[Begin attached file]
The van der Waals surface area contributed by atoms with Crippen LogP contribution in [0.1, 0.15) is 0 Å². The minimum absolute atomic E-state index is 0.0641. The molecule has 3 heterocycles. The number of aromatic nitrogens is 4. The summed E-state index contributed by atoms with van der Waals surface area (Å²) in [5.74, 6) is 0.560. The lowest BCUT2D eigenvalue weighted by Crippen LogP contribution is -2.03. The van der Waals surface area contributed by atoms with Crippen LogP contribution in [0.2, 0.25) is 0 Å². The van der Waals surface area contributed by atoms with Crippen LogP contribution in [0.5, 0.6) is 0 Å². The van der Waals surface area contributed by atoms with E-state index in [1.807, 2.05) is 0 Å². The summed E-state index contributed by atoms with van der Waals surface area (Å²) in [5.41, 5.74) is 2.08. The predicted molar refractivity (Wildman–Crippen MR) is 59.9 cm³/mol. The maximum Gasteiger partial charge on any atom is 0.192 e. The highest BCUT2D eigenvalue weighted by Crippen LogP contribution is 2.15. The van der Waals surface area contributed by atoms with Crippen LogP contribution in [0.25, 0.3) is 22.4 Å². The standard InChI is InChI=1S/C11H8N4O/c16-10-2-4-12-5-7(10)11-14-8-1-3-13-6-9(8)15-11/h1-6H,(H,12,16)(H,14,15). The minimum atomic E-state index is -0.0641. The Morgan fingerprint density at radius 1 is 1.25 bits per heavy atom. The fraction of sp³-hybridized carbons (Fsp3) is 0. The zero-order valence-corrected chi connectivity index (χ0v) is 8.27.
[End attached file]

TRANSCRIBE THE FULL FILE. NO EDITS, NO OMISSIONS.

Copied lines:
The van der Waals surface area contributed by atoms with Crippen LogP contribution in [0.1, 0.15) is 0 Å². The minimum absolute atomic E-state index is 0.0641. The molecule has 3 heterocycles. The number of aromatic nitrogens is 4. The summed E-state index contributed by atoms with van der Waals surface area (Å²) in [5.74, 6) is 0.560. The lowest BCUT2D eigenvalue weighted by Crippen LogP contribution is -2.03. The van der Waals surface area contributed by atoms with Crippen LogP contribution in [0.2, 0.25) is 0 Å². The van der Waals surface area contributed by atoms with Crippen LogP contribution in [0.5, 0.6) is 0 Å². The van der Waals surface area contributed by atoms with E-state index in [1.807, 2.05) is 0 Å². The summed E-state index contributed by atoms with van der Waals surface area (Å²) in [5.41, 5.74) is 2.08. The predicted molar refractivity (Wildman–Crippen MR) is 59.9 cm³/mol. The maximum Gasteiger partial charge on any atom is 0.192 e. The highest BCUT2D eigenvalue weighted by Crippen LogP contribution is 2.15. The van der Waals surface area contributed by atoms with Crippen LogP contribution in [0.25, 0.3) is 22.4 Å². The standard InChI is InChI=1S/C11H8N4O/c16-10-2-4-12-5-7(10)11-14-8-1-3-13-6-9(8)15-11/h1-6H,(H,12,16)(H,14,15). The minimum atomic E-state index is -0.0641. The Morgan fingerprint density at radius 1 is 1.25 bits per heavy atom. The fraction of sp³-hybridized carbons (Fsp3) is 0. The zero-order valence-corrected chi connectivity index (χ0v) is 8.27.